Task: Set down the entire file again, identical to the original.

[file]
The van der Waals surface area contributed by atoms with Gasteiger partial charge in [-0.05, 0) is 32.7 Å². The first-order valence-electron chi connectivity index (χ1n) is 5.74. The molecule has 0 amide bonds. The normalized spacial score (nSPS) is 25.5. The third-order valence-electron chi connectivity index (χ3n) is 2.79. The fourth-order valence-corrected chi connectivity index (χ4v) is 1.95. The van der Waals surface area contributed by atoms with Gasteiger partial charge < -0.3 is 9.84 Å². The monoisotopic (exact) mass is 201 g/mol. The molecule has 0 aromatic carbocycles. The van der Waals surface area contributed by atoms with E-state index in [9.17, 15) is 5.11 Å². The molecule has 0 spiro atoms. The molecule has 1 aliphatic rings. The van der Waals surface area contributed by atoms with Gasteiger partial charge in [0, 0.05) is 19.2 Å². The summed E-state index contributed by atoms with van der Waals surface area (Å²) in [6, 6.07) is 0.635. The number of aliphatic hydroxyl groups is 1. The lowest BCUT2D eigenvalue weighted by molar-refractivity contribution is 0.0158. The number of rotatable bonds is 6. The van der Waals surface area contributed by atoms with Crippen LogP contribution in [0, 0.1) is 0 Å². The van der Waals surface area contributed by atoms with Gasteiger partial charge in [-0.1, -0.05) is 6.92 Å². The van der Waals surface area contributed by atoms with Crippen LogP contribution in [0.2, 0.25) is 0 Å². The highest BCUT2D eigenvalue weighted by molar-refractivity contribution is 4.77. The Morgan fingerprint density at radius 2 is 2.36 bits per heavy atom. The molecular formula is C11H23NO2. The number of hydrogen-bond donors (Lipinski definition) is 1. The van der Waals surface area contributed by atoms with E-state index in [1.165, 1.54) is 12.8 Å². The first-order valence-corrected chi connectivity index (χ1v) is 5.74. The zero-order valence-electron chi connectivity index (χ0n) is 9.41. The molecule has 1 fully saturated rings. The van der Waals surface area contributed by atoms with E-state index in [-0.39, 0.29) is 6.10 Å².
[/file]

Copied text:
The van der Waals surface area contributed by atoms with Gasteiger partial charge in [-0.05, 0) is 32.7 Å². The first-order valence-electron chi connectivity index (χ1n) is 5.74. The molecule has 0 amide bonds. The normalized spacial score (nSPS) is 25.5. The third-order valence-electron chi connectivity index (χ3n) is 2.79. The fourth-order valence-corrected chi connectivity index (χ4v) is 1.95. The van der Waals surface area contributed by atoms with Gasteiger partial charge < -0.3 is 9.84 Å². The monoisotopic (exact) mass is 201 g/mol. The molecule has 0 aromatic carbocycles. The van der Waals surface area contributed by atoms with E-state index in [9.17, 15) is 5.11 Å². The molecule has 0 spiro atoms. The molecule has 1 aliphatic rings. The van der Waals surface area contributed by atoms with Gasteiger partial charge in [0, 0.05) is 19.2 Å². The summed E-state index contributed by atoms with van der Waals surface area (Å²) in [6, 6.07) is 0.635. The number of aliphatic hydroxyl groups is 1. The lowest BCUT2D eigenvalue weighted by molar-refractivity contribution is 0.0158. The number of rotatable bonds is 6. The van der Waals surface area contributed by atoms with Crippen LogP contribution in [0, 0.1) is 0 Å². The van der Waals surface area contributed by atoms with Gasteiger partial charge in [-0.1, -0.05) is 6.92 Å². The van der Waals surface area contributed by atoms with Crippen LogP contribution in [0.2, 0.25) is 0 Å². The highest BCUT2D eigenvalue weighted by molar-refractivity contribution is 4.77. The Morgan fingerprint density at radius 2 is 2.36 bits per heavy atom. The molecular formula is C11H23NO2. The number of hydrogen-bond donors (Lipinski definition) is 1. The van der Waals surface area contributed by atoms with E-state index in [1.165, 1.54) is 12.8 Å². The first-order valence-corrected chi connectivity index (χ1v) is 5.74. The zero-order valence-electron chi connectivity index (χ0n) is 9.41. The molecule has 1 fully saturated rings. The van der Waals surface area contributed by atoms with E-state index in [-0.39, 0.29) is 6.10 Å².